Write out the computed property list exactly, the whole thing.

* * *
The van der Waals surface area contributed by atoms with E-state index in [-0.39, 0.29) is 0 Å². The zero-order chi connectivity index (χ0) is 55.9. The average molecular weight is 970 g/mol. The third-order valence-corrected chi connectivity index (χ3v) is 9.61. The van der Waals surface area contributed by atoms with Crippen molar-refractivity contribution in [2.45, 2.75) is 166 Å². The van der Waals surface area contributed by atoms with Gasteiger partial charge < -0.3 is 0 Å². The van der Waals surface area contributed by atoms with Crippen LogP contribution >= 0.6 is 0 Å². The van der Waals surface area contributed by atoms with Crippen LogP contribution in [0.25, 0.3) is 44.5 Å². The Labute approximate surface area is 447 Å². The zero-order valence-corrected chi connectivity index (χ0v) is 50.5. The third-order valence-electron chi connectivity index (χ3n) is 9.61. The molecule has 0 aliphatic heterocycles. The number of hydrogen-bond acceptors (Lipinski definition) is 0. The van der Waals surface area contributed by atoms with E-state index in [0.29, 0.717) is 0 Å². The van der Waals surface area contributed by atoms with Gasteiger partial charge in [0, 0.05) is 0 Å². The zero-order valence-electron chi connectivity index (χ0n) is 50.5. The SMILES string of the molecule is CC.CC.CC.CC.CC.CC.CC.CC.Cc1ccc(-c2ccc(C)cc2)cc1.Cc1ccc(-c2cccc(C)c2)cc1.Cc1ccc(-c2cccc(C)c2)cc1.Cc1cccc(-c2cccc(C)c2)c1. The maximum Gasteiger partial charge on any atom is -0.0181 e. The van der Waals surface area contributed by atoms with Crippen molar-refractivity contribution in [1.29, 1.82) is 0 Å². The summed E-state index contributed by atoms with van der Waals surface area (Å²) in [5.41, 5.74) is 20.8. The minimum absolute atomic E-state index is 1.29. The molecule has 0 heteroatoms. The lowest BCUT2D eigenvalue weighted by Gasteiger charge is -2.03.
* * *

The van der Waals surface area contributed by atoms with E-state index in [-0.39, 0.29) is 0 Å². The zero-order chi connectivity index (χ0) is 55.9. The average molecular weight is 970 g/mol. The third-order valence-corrected chi connectivity index (χ3v) is 9.61. The van der Waals surface area contributed by atoms with Crippen molar-refractivity contribution in [2.45, 2.75) is 166 Å². The van der Waals surface area contributed by atoms with Gasteiger partial charge < -0.3 is 0 Å². The van der Waals surface area contributed by atoms with Crippen LogP contribution >= 0.6 is 0 Å². The van der Waals surface area contributed by atoms with Crippen LogP contribution in [0.25, 0.3) is 44.5 Å². The Labute approximate surface area is 447 Å². The zero-order valence-corrected chi connectivity index (χ0v) is 50.5. The third-order valence-electron chi connectivity index (χ3n) is 9.61. The molecule has 0 aliphatic heterocycles. The number of hydrogen-bond acceptors (Lipinski definition) is 0. The van der Waals surface area contributed by atoms with E-state index in [0.29, 0.717) is 0 Å². The van der Waals surface area contributed by atoms with Gasteiger partial charge in [0, 0.05) is 0 Å². The zero-order valence-electron chi connectivity index (χ0n) is 50.5. The SMILES string of the molecule is CC.CC.CC.CC.CC.CC.CC.CC.Cc1ccc(-c2ccc(C)cc2)cc1.Cc1ccc(-c2cccc(C)c2)cc1.Cc1ccc(-c2cccc(C)c2)cc1.Cc1cccc(-c2cccc(C)c2)c1. The maximum Gasteiger partial charge on any atom is -0.0181 e. The van der Waals surface area contributed by atoms with Crippen molar-refractivity contribution in [1.29, 1.82) is 0 Å². The summed E-state index contributed by atoms with van der Waals surface area (Å²) in [5.41, 5.74) is 20.8. The minimum absolute atomic E-state index is 1.29. The molecule has 0 heteroatoms. The lowest BCUT2D eigenvalue weighted by Gasteiger charge is -2.03.